New York City Mayor Michael “Nanny” Bloomberg Wants To Ban Super-Sized Soda
The infamous mayor, known for instituting paternalistic food policies, like banning trans fats and Four Loko, limiting salt, regulating calories, is at it again. New York City Mayor Michael Bloomberg is pushing a plan to limit the size of sugary drinks that NYC establishments may sell. Restaurants, movie theaters, street carts, along with some corner stores and bodegas will no longer be allowed to sell sweetened drinks in servings larger than 16 fluid ounces. Drinks exempted from the proposal include diet drinks, fruit juice, and lattes that are more than 50-percent milk.
This is just the latest controversial action in a long string of controversial actions taken by the mayor to combat obesity.
“Obesity is a nationwide problem, and all over the United States, public health officials are wringing their hands saying, ‘Oh, this is terrible,’” Mr. Bloomberg said in an interview on Wednesday in the Governor’s Room at City Hall.
“New York City is not about wringing your hands; it’s about doing something,” he said. “I think that’s what the public wants the mayor to do.”
Setting aside what the “public wants,” this proposal is a massive waste of money, will not at all address obesity, and will simply contribute to the tsunami of regulatory burdens with which business owners in New York City must grapple.
While the causes of the perceived obesity crisis are too complex to delve into in a blog post, it is pretty obvious that this super-sized soda ban will do nothing. First of all, there’s nothing in this proposal to prevent customers from purchasing multiple bottles of 16 ounce drinks. Furthermore, sweetened drinks in bottles greater than 16 ounces will still be available in grocery and convenience stores.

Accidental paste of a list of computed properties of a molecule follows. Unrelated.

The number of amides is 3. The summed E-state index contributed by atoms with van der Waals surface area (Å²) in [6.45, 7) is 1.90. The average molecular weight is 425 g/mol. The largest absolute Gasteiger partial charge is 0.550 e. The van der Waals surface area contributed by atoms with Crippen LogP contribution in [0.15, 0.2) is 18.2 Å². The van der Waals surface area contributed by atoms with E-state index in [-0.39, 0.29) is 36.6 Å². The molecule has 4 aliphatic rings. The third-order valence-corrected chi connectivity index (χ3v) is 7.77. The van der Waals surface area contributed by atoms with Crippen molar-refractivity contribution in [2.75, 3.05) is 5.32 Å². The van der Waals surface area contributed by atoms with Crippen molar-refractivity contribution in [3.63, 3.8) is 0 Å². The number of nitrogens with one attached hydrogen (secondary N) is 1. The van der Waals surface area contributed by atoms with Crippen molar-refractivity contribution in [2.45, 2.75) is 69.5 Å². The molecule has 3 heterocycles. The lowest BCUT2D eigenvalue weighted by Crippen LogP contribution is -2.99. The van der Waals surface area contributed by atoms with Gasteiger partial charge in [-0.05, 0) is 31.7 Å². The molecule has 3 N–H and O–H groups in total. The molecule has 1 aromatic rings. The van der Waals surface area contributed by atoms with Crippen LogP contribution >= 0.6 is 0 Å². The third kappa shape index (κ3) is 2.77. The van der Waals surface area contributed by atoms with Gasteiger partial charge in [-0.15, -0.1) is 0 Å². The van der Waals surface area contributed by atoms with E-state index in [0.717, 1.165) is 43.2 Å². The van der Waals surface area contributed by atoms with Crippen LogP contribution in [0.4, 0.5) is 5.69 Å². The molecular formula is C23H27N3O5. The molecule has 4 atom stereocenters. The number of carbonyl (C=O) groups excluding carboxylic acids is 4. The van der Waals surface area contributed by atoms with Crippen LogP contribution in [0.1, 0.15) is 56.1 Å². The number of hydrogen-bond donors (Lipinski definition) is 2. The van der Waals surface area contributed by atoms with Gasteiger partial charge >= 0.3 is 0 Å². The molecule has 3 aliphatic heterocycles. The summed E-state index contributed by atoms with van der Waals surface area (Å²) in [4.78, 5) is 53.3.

So why is he doing this? Perhaps Mr. Bloomberg is really stretched for a way to spend the $15.5 million in stimulus money? As the Heritage Foundation reported last October, the Centers for Disease Control (CDC) provided $230 million for 25 communities’ obesity campaigns. And here I thought stimulus money was meant to help struggling communities and to decrease unemployment — turns out it was really meant to make commercial that portray American companies (aka employers) as selling carbonated fat-in-a-can.
Perhaps this is just an attempt to look like a do-something-mayor in the lead up to the City’s 2013 election. Or perhaps he really wants to reduce the rate of obesity. Whatever his reasons, this type of overreach demonstrates that he either has a lack of understanding of how public policy can affect public health, a disregard for individual choice, and/or zero knowledge or complete disregard for how economies function. Either way, it’s up to New Yorkers to let the Mayor know what they really want. I hope their answer is: the ability to make decisions about what they eat and drink for themselves.